The phrase “cheap as chips" clearly doesn’t apply to manufacturers of potato chips in India. Prataap Snacks Ltd, which sells potato chips and other snacks, was valued at 58 times trailing earnings early this week. That was before it announced the acquisition of a majority stake in Avadh Snacks Pvt. Ltd for a sum of 148 crore.

Valuations have soared since, with investors concluding that Avadh is an excellent buy. On Thursday, Prataap Snacks’ valuation rose by 479 crore, or by about 2.5 times the enterprise valuation of Avadh Snacks. While there are synergies to be accounted for, Prataap Snacks is now priced for such perfection that there seems no room for any error.

The Avadh acquisition has added about 19% to Prataap Snacks’ market capitalization. The regional snack manufacturer will either need to grow at a scorching pace, or synergies between the two companies will need to be very high, for earnings accretion to be anywhere close justifying the jump in valuations.

Here’s why. Since Prataap Snacks will use up all the cash on its books to fund the acquisition, it will forgo non-operating income, which accounted for over a fifth of its pre-tax profit in the past two quarters. Non-operating income at Prataap Snacks has averaged 3.5 crore in recent quarters. Based on financial year 2017-18 numbers shared by Prataap’s management, Avadh’s operating profit stood at roughly 11 crore, or 2.8 crore on a quarterly basis.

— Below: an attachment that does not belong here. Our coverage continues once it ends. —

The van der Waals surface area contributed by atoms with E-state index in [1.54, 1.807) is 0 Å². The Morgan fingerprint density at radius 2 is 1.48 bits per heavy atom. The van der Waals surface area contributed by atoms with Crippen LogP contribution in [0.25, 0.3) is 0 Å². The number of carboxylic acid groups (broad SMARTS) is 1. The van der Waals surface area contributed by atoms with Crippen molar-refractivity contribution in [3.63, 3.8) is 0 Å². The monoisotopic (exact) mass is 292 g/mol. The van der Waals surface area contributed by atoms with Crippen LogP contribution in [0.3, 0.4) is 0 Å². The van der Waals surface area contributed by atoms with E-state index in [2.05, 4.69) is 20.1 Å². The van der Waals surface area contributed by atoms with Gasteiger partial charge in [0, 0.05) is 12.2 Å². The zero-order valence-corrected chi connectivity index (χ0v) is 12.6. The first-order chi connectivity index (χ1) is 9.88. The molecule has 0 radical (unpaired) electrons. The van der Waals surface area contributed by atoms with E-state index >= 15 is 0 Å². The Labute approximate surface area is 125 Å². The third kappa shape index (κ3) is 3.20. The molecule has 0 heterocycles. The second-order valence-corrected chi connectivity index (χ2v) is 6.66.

As such, Avadh Snacks would need to contribute much more simply to make up for the shortfall in non-operating income. Then it would also have to contribute meaningfully to profit, to justify the jump in valuations.

Not that it can’t; based on the numbers shared by Prataap Snacks’ management, it has already demonstrated high growth in the preceding two years. And as a combine, synergies in distribution can result in higher growth. The company points out that their product portfolios are complementary, which will also aid growth. And importantly, the acquisition finally provides Prataap Snacks with a decent entry into the lucrative Gujarat market, which is dominated by regional companies.

In this backdrop, it’s understandable that investors are excited. But with the acquisition, Prataap Snacks’ enterprise valuation has soared to well over 30 times Ebitda (earnings before interest, taxes, depreciation and amortisation). One can argue that it has put the cash on its books to good use, and that the consumer staples sector trades at such high valuations in any case. But that’s hardly any comfort since valuations of all consumer goods companies are bizarre currently, and are hardly reliable as a benchmark.

Prataap’s return ratios are way lower than other consumer goods companies, and current valuations assume that they will catch up once it gains scale. There are one too many assumptions for comfort on the valuations front. In the most recent quarter, Prataap Snacks reported a decline in operating profits because of raw material cost pressures—as such, the assumption of uninterrupted growth is being challenged already. Besides, its relatively smaller size should warrant some caution from investors, although the flip side is that a low base can result in higher growth rates. From the looks of it, investors are clearly eyeing the prospect of higher returns more than pricing in the risks associated.

For prudent investors, it may be as good a time as any to cash in the chips while the euphoria lasts.